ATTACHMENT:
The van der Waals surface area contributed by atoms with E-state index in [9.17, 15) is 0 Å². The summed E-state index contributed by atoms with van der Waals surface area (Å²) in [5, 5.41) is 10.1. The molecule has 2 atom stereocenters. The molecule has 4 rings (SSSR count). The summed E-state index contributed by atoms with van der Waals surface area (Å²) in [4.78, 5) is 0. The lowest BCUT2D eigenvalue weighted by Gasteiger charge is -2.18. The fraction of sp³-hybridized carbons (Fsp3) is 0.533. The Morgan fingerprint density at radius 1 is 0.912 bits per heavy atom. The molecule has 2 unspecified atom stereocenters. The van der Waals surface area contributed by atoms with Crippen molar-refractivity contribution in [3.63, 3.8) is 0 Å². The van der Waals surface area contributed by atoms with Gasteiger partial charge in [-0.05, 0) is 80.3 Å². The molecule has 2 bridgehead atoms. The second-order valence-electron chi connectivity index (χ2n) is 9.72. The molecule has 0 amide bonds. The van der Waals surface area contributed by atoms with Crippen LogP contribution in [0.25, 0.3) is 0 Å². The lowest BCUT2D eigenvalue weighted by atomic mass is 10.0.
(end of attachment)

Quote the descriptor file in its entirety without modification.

The van der Waals surface area contributed by atoms with E-state index in [9.17, 15) is 0 Å². The summed E-state index contributed by atoms with van der Waals surface area (Å²) in [5, 5.41) is 10.1. The molecule has 2 atom stereocenters. The molecule has 4 rings (SSSR count). The summed E-state index contributed by atoms with van der Waals surface area (Å²) in [4.78, 5) is 0. The lowest BCUT2D eigenvalue weighted by Gasteiger charge is -2.18. The fraction of sp³-hybridized carbons (Fsp3) is 0.533. The Morgan fingerprint density at radius 1 is 0.912 bits per heavy atom. The molecule has 2 unspecified atom stereocenters. The van der Waals surface area contributed by atoms with Crippen molar-refractivity contribution in [3.63, 3.8) is 0 Å². The van der Waals surface area contributed by atoms with Gasteiger partial charge in [-0.05, 0) is 80.3 Å². The molecule has 2 bridgehead atoms. The second-order valence-electron chi connectivity index (χ2n) is 9.72. The molecule has 0 amide bonds. The van der Waals surface area contributed by atoms with Crippen LogP contribution in [0.25, 0.3) is 0 Å². The lowest BCUT2D eigenvalue weighted by atomic mass is 10.0.